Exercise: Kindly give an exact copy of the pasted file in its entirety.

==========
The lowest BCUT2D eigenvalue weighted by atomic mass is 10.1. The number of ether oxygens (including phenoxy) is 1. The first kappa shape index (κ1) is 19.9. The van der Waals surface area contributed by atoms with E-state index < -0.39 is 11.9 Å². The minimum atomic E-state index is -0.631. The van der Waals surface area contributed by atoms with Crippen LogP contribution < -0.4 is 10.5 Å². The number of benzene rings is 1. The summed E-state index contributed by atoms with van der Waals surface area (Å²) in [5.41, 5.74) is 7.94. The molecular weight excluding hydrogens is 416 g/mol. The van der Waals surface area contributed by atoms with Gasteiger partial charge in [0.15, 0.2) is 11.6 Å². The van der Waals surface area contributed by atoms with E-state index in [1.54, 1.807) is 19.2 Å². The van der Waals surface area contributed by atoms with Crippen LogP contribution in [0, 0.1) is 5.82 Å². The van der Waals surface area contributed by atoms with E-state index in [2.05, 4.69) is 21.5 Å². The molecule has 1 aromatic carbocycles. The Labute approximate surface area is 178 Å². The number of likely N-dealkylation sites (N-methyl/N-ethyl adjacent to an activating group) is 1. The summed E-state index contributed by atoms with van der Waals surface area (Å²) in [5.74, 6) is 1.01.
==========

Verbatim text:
The lowest BCUT2D eigenvalue weighted by atomic mass is 10.1. The number of ether oxygens (including phenoxy) is 1. The first kappa shape index (κ1) is 19.9. The van der Waals surface area contributed by atoms with E-state index < -0.39 is 11.9 Å². The minimum atomic E-state index is -0.631. The van der Waals surface area contributed by atoms with Crippen LogP contribution < -0.4 is 10.5 Å². The number of benzene rings is 1. The summed E-state index contributed by atoms with van der Waals surface area (Å²) in [5.41, 5.74) is 7.94. The molecular weight excluding hydrogens is 416 g/mol. The van der Waals surface area contributed by atoms with Gasteiger partial charge in [0.15, 0.2) is 11.6 Å². The van der Waals surface area contributed by atoms with E-state index in [1.54, 1.807) is 19.2 Å². The van der Waals surface area contributed by atoms with Crippen LogP contribution in [0, 0.1) is 5.82 Å². The van der Waals surface area contributed by atoms with E-state index in [2.05, 4.69) is 21.5 Å². The molecule has 1 aromatic carbocycles. The Labute approximate surface area is 178 Å². The number of likely N-dealkylation sites (N-methyl/N-ethyl adjacent to an activating group) is 1. The summed E-state index contributed by atoms with van der Waals surface area (Å²) in [5.74, 6) is 1.01.